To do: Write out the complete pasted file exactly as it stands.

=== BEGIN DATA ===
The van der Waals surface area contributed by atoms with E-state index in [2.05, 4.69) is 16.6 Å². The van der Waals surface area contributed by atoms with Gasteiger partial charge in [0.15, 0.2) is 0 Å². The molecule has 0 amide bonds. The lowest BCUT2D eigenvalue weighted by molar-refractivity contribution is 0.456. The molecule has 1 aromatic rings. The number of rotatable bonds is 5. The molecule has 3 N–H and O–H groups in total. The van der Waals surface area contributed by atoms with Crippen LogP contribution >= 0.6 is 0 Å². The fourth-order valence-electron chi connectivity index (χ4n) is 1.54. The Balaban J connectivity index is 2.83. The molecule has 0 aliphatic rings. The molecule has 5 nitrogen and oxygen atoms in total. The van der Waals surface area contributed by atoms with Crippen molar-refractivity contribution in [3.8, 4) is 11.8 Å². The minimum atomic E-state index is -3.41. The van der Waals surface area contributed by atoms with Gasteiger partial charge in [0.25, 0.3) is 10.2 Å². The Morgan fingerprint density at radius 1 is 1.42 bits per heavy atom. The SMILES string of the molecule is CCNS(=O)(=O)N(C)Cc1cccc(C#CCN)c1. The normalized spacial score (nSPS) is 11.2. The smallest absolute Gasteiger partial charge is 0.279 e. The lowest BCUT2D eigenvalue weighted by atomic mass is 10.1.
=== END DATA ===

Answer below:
The van der Waals surface area contributed by atoms with E-state index in [2.05, 4.69) is 16.6 Å². The van der Waals surface area contributed by atoms with Gasteiger partial charge in [0.15, 0.2) is 0 Å². The molecule has 0 amide bonds. The lowest BCUT2D eigenvalue weighted by molar-refractivity contribution is 0.456. The molecule has 1 aromatic rings. The number of rotatable bonds is 5. The molecule has 3 N–H and O–H groups in total. The van der Waals surface area contributed by atoms with Crippen LogP contribution >= 0.6 is 0 Å². The fourth-order valence-electron chi connectivity index (χ4n) is 1.54. The Balaban J connectivity index is 2.83. The molecule has 0 aliphatic rings. The molecule has 5 nitrogen and oxygen atoms in total. The van der Waals surface area contributed by atoms with Crippen molar-refractivity contribution in [3.8, 4) is 11.8 Å². The minimum atomic E-state index is -3.41. The van der Waals surface area contributed by atoms with Gasteiger partial charge in [0.25, 0.3) is 10.2 Å². The Morgan fingerprint density at radius 1 is 1.42 bits per heavy atom. The SMILES string of the molecule is CCNS(=O)(=O)N(C)Cc1cccc(C#CCN)c1. The normalized spacial score (nSPS) is 11.2. The smallest absolute Gasteiger partial charge is 0.279 e. The lowest BCUT2D eigenvalue weighted by atomic mass is 10.1.